As your practice grows, you may encounter a common problem for professionals who provide services by the hour. How can you maximize your impact when there are only so many hours in the day? You can’t always add more hours to your own schedule, but there is a way to add more service hours to your practice: hire additional therapists.
When you bring on prelicensed therapists, you have an opportunity to expand your impact both in your community and profession. You can provide valuable and necessary supervision to those coming into the field, while employees provide services under your direction. Many practices find that the arrangement can also be profitable. For all of this to work as intended though, make sure you’re hiring the right people at the right time.
If you’re looking to hire prelicensed therapists into your practice or organization, there are a few things you need to know, especially if you haven’t done this before.
1. Determine whether your potential hire is the right fit
When you’re interviewing new people for your practice, it can be challenging to assess whether you’ll be a good fit for each other—but knowing that information is vital to a positive supervisor/supervisee experience.
It’s important to take your time when you’re meeting with potential associates. A lot of practitioners rush into hiring someone, and don’t take the time to really get to know that person. Do you think the two of you would have a good working relationship? Are they in line with the values of your practice? Do you think they would be able to form meaningful relationships with your clients? You should have some idea of the answers to these questions before you move forward with hiring anyone.
2. Find out what employment laws apply
As an employer, there are a number of state and federal laws you need to be aware of before hiring any additional employees. In private practice settings, make sure you’re prepared to follow any applicable laws regarding minimum wage, sick leave, pay periods, breaks during the work day, and so on.
Even nonprofit organizations can be subject to certain employment laws, although the applicable rules can vary by state, organization, and even one’s specific role within the organization. Make sure you’re fully aware of what laws apply in your state—and to the type of business you have—before moving forward with hiring.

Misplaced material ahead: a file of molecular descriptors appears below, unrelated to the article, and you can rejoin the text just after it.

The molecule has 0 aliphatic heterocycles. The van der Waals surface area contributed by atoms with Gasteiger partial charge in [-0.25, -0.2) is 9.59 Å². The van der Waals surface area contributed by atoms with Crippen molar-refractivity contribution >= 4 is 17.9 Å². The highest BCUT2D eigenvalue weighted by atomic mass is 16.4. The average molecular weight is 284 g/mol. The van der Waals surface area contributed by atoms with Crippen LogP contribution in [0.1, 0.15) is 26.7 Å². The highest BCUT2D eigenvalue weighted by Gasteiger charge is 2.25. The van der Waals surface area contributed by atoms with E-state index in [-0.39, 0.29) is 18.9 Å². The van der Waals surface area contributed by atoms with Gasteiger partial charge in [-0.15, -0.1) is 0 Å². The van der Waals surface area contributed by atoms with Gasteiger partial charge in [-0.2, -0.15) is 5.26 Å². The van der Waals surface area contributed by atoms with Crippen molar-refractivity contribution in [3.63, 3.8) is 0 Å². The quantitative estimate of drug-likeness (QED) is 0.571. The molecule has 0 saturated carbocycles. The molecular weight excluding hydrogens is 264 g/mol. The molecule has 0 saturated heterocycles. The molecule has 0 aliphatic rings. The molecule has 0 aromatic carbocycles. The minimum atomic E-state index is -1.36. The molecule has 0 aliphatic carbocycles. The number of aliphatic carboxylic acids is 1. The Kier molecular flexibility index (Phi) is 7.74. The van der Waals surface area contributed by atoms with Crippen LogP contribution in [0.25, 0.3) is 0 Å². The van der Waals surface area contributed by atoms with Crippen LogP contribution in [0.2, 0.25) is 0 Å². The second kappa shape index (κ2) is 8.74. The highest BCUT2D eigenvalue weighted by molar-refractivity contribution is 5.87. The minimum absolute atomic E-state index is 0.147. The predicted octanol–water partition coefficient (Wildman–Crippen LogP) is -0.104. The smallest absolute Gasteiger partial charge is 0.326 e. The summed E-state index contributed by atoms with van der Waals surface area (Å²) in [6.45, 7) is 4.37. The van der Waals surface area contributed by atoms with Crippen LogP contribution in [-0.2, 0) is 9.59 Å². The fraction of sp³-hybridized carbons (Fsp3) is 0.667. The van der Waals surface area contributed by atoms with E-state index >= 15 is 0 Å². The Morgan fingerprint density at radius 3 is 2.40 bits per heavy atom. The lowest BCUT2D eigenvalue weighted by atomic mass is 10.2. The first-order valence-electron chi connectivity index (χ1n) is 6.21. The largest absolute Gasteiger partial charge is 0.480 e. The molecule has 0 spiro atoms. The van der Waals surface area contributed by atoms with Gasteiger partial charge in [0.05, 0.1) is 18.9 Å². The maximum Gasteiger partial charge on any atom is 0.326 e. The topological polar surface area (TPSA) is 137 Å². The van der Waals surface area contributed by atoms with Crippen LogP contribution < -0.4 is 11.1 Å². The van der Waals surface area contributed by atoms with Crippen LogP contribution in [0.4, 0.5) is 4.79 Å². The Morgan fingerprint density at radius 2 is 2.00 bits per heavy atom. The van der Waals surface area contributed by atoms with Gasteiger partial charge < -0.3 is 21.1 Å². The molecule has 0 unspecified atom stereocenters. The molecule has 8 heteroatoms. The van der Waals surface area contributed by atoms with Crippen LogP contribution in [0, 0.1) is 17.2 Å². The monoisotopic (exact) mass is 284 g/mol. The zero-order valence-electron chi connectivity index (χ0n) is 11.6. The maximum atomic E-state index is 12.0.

In California, rules about hiring independent contractors have recently changed. Many positions that were previously filled by independent contractors (who received 1099 forms for taxes) now have employees who use W-2 forms instead. With such questions, it’s best practice to consult an attorney. Your professional-liability insurance carrier or your professional association may provide legal consultation or referrals.
3. Ask yourself whether you’re ready to be a supervisor
There are a number of resources available for supervisors—and those who want to become supervisors—like:
Though it’s not expressly written for supervisors, Deliberate Practice for Psychotherapists can help you improve supervisees’ clinical outcomes through specific tasks in the supervision relationship. Online classes are another great resource to offer you new perspectives and help prepare you to be a supervisor.
But that’s just the training side. The other part of readiness is emotional. Are you ready to take on the responsibility that comes with being a supervisor? It can be greatly rewarding to be a supervisor, but it does require a substantial investment of time and energy.
You need to build a trusting relationship with a supervisee that involves mutual responsibility and accountability. For example, you must be available to them when emergencies arise in their cases, or when they have other immediate needs. You also have to be able to deliver both praise and criticism of the supervisee’s work to help them improve in their work.
If you’re considering adding supervision to an already overburdened schedule, you may need to deprioritize something else in order for hiring an associate to work. Ideally, you want supervision to be a great experience for everyone involved, and not just another thing to fit in. If you’re able to do that successfully, hiring supervisees can be one of the great joys of your career—one that has influence for many years to come.
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Pollen Magazine examines the health and wellness industry through the lens of the professionals that are redefining private practice. Find inspiration, learn from others, and discover insights on how to build the best version of your practice.
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